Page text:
Vitamin K in Pet Foods
By Dr. George Collings
Vitamin K, an essential nutrient, was first discovered in 1929 with the observance of a hemorrhagic syndrome in chicks fed a diet in which the sterols were removed by extraction. An anti-hemorrhagic factor was isolated from alfalfa and was identified as substance like Vitamin K. By 1943, two scientists were given a Nobel Prize for the discovery of Vitamin K.
Since then, it has been discovered that green leafy vegetables are good sources of Vitamin K, but it is also found in liver, meat, milk and eggs. Without Vitamin K, there is possible impaired blood coagulation (clotting) in many species. In fact, the name of Vitamin K came from the German description ‘koagulationvitamin’.
Vitamin K is found in three forms (two naturally occurring forms and one synthetic):
Vitamin K1 – known as Phylloquinone – found in plants
Vitamin K2 – known as Menaquinone – synthesized by bacteria in the intestinal tract.
Vitamin K3 – known as Menadione – a synthetic form which is converted to Vitamin K2 in the intestinal tract.
Ingredient Labeling. Most vitamins have common names that are more appealing to the consumer than the chemical – scientific names. For instance, Vitamin E is the common name used on most packages, but the scientific name is alpha-tocopherol and the source is called alpha-tocopherol acetate. Clearly, a common name is appealing, but the scientific name can be daunting and concerning to non-chemists. Another example is Vitamin C which has a chemical name of ascorbic acid. A more stabilized form of Vitamin C is L-ascorbyl-2-polyphosphate. This form is very stable and useful in the prevention of Vitamin C deficiency in birds, fish and guinea pigs. AAFCO labeling rules allow for clarification of chemical ingredient names as a means of clarification and communication. For instance, in the case of Vitamin E (alpha-tocopherol acetate), it can be labeled as Vitamin E Supplement. However, in the case of Vitamin C, it is labeled as ascorbic acid or L-ascorbyl-2-polyphosphate (a Source of Vitamin C).
AAFCO – US FDA and Vitamin K. There are different sources of Vitamin K listed in the Association of American Feed Control Officials’ Official Publication as approved for animal and pet foods. These forms include Menadione sodium bisulfite complex, Menadione dimethyl pyrimidinol bisulfite and Menadione nicotinamide bisulfite. These synthetic forms have shown to be extremely safe by the FDA reporting no adverse reaction in animals.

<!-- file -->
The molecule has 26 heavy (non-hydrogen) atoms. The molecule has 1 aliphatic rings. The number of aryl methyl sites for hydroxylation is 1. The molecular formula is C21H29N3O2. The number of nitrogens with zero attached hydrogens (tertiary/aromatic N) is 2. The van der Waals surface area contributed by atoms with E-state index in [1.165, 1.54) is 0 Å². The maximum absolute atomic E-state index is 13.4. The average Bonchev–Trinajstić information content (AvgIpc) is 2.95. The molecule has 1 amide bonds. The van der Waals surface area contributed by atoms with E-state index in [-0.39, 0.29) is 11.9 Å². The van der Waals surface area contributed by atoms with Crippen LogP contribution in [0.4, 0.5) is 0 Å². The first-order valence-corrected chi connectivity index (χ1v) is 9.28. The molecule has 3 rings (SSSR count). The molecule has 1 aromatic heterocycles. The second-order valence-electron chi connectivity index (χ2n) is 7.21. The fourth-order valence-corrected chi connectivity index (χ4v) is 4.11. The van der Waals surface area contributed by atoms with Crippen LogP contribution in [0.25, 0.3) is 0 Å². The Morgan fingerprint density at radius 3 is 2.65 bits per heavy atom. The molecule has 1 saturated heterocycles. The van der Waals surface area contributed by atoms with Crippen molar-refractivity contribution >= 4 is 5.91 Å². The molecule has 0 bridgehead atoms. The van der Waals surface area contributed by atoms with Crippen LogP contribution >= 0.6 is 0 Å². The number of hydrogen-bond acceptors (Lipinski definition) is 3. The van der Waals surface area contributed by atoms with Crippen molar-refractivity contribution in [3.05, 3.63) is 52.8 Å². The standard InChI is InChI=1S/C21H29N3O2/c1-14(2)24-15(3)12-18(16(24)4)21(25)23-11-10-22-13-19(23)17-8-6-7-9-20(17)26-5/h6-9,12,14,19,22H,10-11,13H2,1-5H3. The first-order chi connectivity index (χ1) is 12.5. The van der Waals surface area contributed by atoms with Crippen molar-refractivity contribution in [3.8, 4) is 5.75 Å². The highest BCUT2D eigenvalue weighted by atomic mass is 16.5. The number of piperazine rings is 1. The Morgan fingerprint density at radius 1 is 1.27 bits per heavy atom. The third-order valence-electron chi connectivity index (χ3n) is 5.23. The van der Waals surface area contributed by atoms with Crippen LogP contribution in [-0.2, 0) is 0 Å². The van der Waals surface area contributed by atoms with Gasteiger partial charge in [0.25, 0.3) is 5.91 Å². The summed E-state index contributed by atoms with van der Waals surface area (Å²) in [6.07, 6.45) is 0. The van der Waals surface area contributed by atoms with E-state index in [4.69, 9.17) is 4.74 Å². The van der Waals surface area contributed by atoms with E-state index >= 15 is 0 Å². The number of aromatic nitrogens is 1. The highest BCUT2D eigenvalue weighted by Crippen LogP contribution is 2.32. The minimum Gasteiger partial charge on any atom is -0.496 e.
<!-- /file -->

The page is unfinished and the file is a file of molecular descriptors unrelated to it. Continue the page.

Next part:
AAFCO and the US FDA has reviewed the need for all nutrients and published ‘nutrient profiles’ for dogs and cats with acceptable levels of each nutrient in various conditions (maintenance, growth, etc.). Vitamin K is not commonly added in dog food products because the dog is able to obtain all it needs from the bacteria in the intestinal tract or from common ingredients added in the diet. However, Vitamin K is absolutely necessary in cat foods especially if the amount of fish is higher than 25% of the formula. While high fish dog foods are not common in the industry, newer Holistic diets are using higher levels. Adding Vitamin K may be justifiable in these cases.
Not all pet food companies add the qualifier (a Source of Vitamin K) behind the rather large chemical – scientific name of Vitamin K: Menadione dimethyl pyrimidinol bisulfite. The absence of this qualifier has led to confusion among consumers reading chemical – scientific names. In some cases, it has led further concern and mis-information. Some have called Vitamin K as obscure or unnecessary or that it is harmful because of this mis-information. Certainly, the natural forms of Vitamin K (Phylloquinone and Menaquinone) found in green, leafy vegetables are equally as concerning names to a consumer. It is important to note that Vitamin K is essential to dogs and cats, but in most cases is not needed in the food.
Common Mis-Understanding about Vitamin K.
Addressed below are some other frequently stated ‘facts’ about Vitamin K in pet foods found on blogs and other websites:
“Menadione sources of Vitamin K are added to pet foods because they are inexpensive.”
This is not true. Menadione sources are known sources of Vitamin K with predictable and known levels. Common ingredients like alfalfa may have Vitamin K, but the levels may be highly variable and unpredictable. Menadione sources are highly available compared to natural sources which also have variable levels of bioavailability to the pet.
“Menadione is harmful.”
The US FDA has stated that their review of Menadione has shown that up to 1,000 times the requirement level can be used without harmful effects. The only reported case of toxicity occurred in dogs when they ate warfarin (rat poison) and injected high levels of Vitamin K.
“There are scientifically proven side effects of Menadione.”
Some websites have listed a myriad of symptoms and negative effects that have never been documented and are basically hearsay. This has ranged from liver damage, skin irritations, allergy, immune system upsets, etc. Through over thirty years of research and product development in pet foods, I have never seen a documented study connecting Menadione (Vitamin K) to adverse reactions. However, their concern is really inconsequential because it must be remembered that the only time pet nutritionists add Vitamin K to a diet is in cat diets with over 25% fish included. This high level of fish (with higher levels of Omega 3 fatty acids) increases the need for Vitamin K. In these cases, AAFCO requires that 0.1 mg/kg (ppm) be added to the diet in these cases.